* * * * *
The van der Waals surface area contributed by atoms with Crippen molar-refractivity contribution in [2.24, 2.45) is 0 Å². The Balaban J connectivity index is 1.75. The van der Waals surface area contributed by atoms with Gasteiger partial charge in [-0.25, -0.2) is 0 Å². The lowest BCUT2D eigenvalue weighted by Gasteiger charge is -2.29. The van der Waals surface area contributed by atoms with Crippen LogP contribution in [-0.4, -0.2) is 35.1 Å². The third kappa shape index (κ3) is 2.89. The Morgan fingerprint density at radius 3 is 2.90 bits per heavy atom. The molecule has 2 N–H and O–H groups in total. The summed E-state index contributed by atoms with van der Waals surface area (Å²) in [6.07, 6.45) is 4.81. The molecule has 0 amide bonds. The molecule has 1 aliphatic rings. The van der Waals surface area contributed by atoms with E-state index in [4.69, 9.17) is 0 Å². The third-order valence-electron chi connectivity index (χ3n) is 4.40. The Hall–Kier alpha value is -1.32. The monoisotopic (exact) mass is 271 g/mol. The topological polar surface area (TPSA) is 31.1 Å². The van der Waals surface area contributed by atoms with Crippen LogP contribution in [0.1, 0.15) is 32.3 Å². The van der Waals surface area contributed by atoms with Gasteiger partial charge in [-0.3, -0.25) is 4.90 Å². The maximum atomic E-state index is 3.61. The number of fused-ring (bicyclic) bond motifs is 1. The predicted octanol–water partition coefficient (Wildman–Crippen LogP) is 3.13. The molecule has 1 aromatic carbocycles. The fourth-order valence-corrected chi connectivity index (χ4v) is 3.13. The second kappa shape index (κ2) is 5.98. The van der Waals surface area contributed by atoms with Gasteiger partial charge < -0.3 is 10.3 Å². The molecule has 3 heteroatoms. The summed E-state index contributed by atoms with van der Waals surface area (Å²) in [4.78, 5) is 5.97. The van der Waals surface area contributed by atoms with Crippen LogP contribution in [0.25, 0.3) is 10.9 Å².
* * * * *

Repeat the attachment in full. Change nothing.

The van der Waals surface area contributed by atoms with Crippen molar-refractivity contribution in [2.24, 2.45) is 0 Å². The Balaban J connectivity index is 1.75. The van der Waals surface area contributed by atoms with Gasteiger partial charge in [-0.25, -0.2) is 0 Å². The lowest BCUT2D eigenvalue weighted by Gasteiger charge is -2.29. The van der Waals surface area contributed by atoms with Crippen LogP contribution in [-0.4, -0.2) is 35.1 Å². The third kappa shape index (κ3) is 2.89. The Morgan fingerprint density at radius 3 is 2.90 bits per heavy atom. The molecule has 2 N–H and O–H groups in total. The summed E-state index contributed by atoms with van der Waals surface area (Å²) in [6.07, 6.45) is 4.81. The molecule has 0 amide bonds. The molecule has 1 aliphatic rings. The van der Waals surface area contributed by atoms with E-state index in [4.69, 9.17) is 0 Å². The third-order valence-electron chi connectivity index (χ3n) is 4.40. The Hall–Kier alpha value is -1.32. The monoisotopic (exact) mass is 271 g/mol. The topological polar surface area (TPSA) is 31.1 Å². The van der Waals surface area contributed by atoms with Crippen LogP contribution in [0.1, 0.15) is 32.3 Å². The van der Waals surface area contributed by atoms with Gasteiger partial charge in [-0.3, -0.25) is 4.90 Å². The maximum atomic E-state index is 3.61. The number of fused-ring (bicyclic) bond motifs is 1. The predicted octanol–water partition coefficient (Wildman–Crippen LogP) is 3.13. The molecule has 1 aromatic carbocycles. The fourth-order valence-corrected chi connectivity index (χ4v) is 3.13. The second kappa shape index (κ2) is 5.98. The van der Waals surface area contributed by atoms with Gasteiger partial charge < -0.3 is 10.3 Å². The molecule has 3 heteroatoms. The summed E-state index contributed by atoms with van der Waals surface area (Å²) in [4.78, 5) is 5.97. The van der Waals surface area contributed by atoms with Crippen LogP contribution in [0.25, 0.3) is 10.9 Å².